The cultivation of cannabis is unfamiliar territory for Leslie Lindbo, she admitted while standing among dozens of pot plants.
But she and her colleagues may soon become experts as Yolo County government continues to craft medical marijuana regulations, reaching out to local growers and patients, and learning everything they can about the once-illegal industry.
Rural Studio's $20K House has such innovative design that it's changing the entire housing system—from mortgages to zoning laws.
For over a decade, architecture students at Rural Studio, Auburn University's design-build program in a tiny town in West Alabama, have worked on a nearly impossible problem. How do you design a home that someone living below the poverty line can afford, but that anyone would want—while also providing a living wage for the local construction team that builds it?
Every person on the planet should be allowed the freedom to use his or her judgment
There are many legal activities we can partake in that aren’t exactly healthy decisions, but our government has no say in how frequently we do them or if we’re doing them to excess.
For instance, as Americans, we can buy and consume as much alcohol as we want, we can smoke as many cigarettes as we want, and we can eat as much fast food as we want. As an American citizen, you have the right to literally drink, smoke, and eat yourself to death, but when it comes to consuming marijuana, that’s off the table, even though it is impossible to die from smoking pot to excess.
The last decade has seen a significantly vast shift in the public’s narrative on cannabis. In the last ten years, eleven states have legalized medicinal cannabis, and four states ─ as well as Washington D.C. ─ have legalized recreational use. Countless scientific studies have confirmed the high medicinal value of cannabinoids. Even the stubborn U.S. government has admitted it is interested in how far cannabis-based medication can go. However, this hasn’t seemed to deter one postal service worker in Bremerton, WA.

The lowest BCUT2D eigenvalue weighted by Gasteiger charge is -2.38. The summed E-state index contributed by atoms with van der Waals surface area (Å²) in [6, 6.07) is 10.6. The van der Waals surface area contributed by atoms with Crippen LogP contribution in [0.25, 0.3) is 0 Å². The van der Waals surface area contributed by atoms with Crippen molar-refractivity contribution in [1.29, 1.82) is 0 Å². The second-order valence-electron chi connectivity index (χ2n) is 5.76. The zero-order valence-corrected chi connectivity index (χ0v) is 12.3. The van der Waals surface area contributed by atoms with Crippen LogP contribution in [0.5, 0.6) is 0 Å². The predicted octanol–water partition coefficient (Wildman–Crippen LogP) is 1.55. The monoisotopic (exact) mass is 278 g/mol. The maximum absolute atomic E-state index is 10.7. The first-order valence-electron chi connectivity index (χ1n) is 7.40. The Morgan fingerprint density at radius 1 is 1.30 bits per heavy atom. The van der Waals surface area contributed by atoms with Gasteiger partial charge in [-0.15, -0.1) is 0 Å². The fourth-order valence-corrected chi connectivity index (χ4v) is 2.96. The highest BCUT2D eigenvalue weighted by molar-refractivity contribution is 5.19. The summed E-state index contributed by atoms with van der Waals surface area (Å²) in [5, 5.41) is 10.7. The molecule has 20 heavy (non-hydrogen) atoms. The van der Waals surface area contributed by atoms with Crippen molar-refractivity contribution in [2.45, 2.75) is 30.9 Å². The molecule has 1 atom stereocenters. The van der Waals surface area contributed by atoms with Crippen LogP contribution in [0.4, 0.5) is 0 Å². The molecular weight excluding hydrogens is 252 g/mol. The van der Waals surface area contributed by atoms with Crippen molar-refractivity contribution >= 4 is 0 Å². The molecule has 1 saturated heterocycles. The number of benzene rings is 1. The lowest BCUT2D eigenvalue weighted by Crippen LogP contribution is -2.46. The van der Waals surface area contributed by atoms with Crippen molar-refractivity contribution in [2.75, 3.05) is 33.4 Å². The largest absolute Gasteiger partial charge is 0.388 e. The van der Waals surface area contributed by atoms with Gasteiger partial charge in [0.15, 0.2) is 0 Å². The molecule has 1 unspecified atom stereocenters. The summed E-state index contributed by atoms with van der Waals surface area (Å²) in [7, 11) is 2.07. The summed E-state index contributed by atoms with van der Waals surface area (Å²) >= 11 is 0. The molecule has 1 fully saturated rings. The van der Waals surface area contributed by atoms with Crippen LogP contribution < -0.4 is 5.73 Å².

Funding Roads, Schools, Charities And More
Two years after Colorado began its first retail sales of cannabis, towns and cities across the state are enjoying the benefits in a number of ways. With sales this year expected to reach $1 billion, local governments are seeing windfalls of tax revenue, which is funding education, recreation, infrastructure improvements, and even aid to the homeless.
The small town of Mountain View may be able to dispel its reputation for collecting revenue through speeding tickets, now that two pot shops reside there.
“We have such a small tax base,” said Mayor Jeff Kiddie, who opposed pot stores. “Medical and retail marijuana have definitely helped the town’s bottom line. I’d be lying if I said it didn’t.”
...as it wraps up historic meeting
Alaska's Marijuana Control Board ended its historic June meeting Friday afternoon after approving most of the grower licenses on its agenda and voting to open up future discussions about advertising and out-of-state investment.
On Thursday, the state's first-ever commercial marijuana businesses were approved. On Friday, the board picked up where it left off, jumping into cultivation license approvals.